CERN AMBER

CERN’s AMBER to measure fundamental properties of protons. In December 2020, the CERN Research Board approved the first phase (“phase-1”) of a new experiment that will help settle some of these questions. AMBER, or Apparatus for Meson and Baryon Experimental Research, will be the next-generation successor of the Laboratory’s COMPASS experiment. The next-generation successor of the COMPASS experiment will measure the fundamental properties of the protons.

Protons are one of the main building blocks of the visible universe. Together with neutrons, they make up the nuclei of every atom. Yet, several questions loom about some of the proton’s most fundamental properties, such as its size, internal structure, and intrinsic spin.

CERN is a European research organization that operates the largest particle physics laboratory in the world. Established in 1954, the organization is based in a northwest suburb of Geneva on the Franco-Swiss border and has 23 member states. CERN currently involves operating the Large Hadron Collider (LHC) and the experiments for it. The LHC represents a large-scale, worldwide scientific cooperation project.

CERN's AMBER to measure fundamental properties of protons - Image Credit CERN
CERN’s AMBER to measure fundamental properties of protons – Image Credit CERN

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The NA58 experiment or COMPASS (standing for “Common Muon and Proton Apparatus for Structure and Spectroscopy“) is a 60-meter-long fixed-target experiment at the M2 beamline of the SPS at CERN. The experimental hall is located at the CERN North Area, close to the French village of Prévessin-Moëns. The experiment is a two-staged spectrometer with numerous tracking detectors, particle identification, and calorimetry. The physics results are extracted by recording and analyzing the final states of the scattering processes. The versatile set-up, the use of different targets and particle beams allow the investigation of various processes. The main physics goals are the investigation of the nucleon spin structure and hadron spectroscopy. The collaboration consists of 220 physicists from 13 different countries, involving 28 universities and research institutes.

COMPASS receives particle beams from CERN’s Super Proton Synchrotron and directs them onto various targets to study how quarks and gluons form hadrons (such as protons, pions, and kaons) and give these composite particles their distinctive properties. Using this approach, COMPASS has obtained many important results, including several results linked to the proton’s spin structure and a measurement of the pion’s polarizability; the polarisability of a hadron is the degree to which its constituent positive and negative electric charges can be separated in an electric field.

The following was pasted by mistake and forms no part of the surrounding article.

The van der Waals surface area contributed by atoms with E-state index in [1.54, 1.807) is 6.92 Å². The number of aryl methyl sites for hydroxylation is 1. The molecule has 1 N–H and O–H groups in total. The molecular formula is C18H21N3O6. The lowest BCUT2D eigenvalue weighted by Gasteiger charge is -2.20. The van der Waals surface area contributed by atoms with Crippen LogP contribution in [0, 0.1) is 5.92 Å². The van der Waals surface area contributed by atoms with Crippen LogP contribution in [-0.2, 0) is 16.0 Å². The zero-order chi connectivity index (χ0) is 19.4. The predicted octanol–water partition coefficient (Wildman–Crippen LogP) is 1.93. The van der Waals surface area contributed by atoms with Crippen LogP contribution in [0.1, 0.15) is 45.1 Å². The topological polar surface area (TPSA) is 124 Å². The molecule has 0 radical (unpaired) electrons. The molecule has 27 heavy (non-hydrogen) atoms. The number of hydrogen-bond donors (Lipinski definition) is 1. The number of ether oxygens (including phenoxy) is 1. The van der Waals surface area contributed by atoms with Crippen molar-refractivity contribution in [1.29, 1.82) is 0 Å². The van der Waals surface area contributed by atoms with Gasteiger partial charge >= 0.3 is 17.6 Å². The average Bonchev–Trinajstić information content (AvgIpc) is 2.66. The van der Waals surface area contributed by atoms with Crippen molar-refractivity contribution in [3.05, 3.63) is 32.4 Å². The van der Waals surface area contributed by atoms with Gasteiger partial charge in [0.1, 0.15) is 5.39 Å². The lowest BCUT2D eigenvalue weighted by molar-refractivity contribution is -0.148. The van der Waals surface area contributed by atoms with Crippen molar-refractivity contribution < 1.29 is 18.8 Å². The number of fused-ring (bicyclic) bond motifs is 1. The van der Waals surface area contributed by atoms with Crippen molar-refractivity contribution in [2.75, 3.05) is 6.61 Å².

AMBER will build on COMPASS’s legacy and take it to the next level. By upgrading existing COMPASS components and introducing new detectors and targets, as well as using state-of-the-art read-out technology, the team behind AMBER plans to take three kinds of measurements in the experiment’s first phase.

First, by sending muons, heavier cousins of the electron, onto a hydrogen target, the AMBER team plans to determine with high precision the proton’s charge radius – the extent of the spatial distribution of the particle’s electric charge. This measurement would help resolve the proton radius puzzle, which emerged in 2010 when a new measurement of the proton radius was found to be substantially different from the previously accepted measurements.

Second, by directing protons onto proton and helium-4 targets, AMBER will determine the little-known production rate of antiprotons, the antimatter counterparts of protons, in these collisions. These measurements will improve the accuracy of predictions of the flux of antiprotons in cosmic rays, which are needed to interpret data from experiments searching for evidence of dark matter in the flux of antiproton cosmic rays.

Third, by focusing pions on nuclear targets, AMBER will measure the momentum distributions of the quarks and gluons that form the pion. These measurements will cast light on the particle dynamics that hold the pion together and ultimately on the origin of the masses of hadrons, which is known technically as the emergence of hadron mass.

Further insights into the emergence of hadron mass are anticipated from studies of the internal structure of kaons in the second phase (“phase-2”) of AMBER. These studies require the beamline that feeds COMPASS to be upgraded to deliver a charged-kaon beam of high energy and intensity.

Combining AMBER’s pion and kaon results will lead to a better understanding of the interplay between nature’s two mass-generating mechanisms: the mechanism that gives hadrons their masses and the Higgs mechanism, which endows massive elementary particles with mass.

AMBER is expected to start taking data in 2022, after the completion of the last run of COMPASS in 2021–2022.

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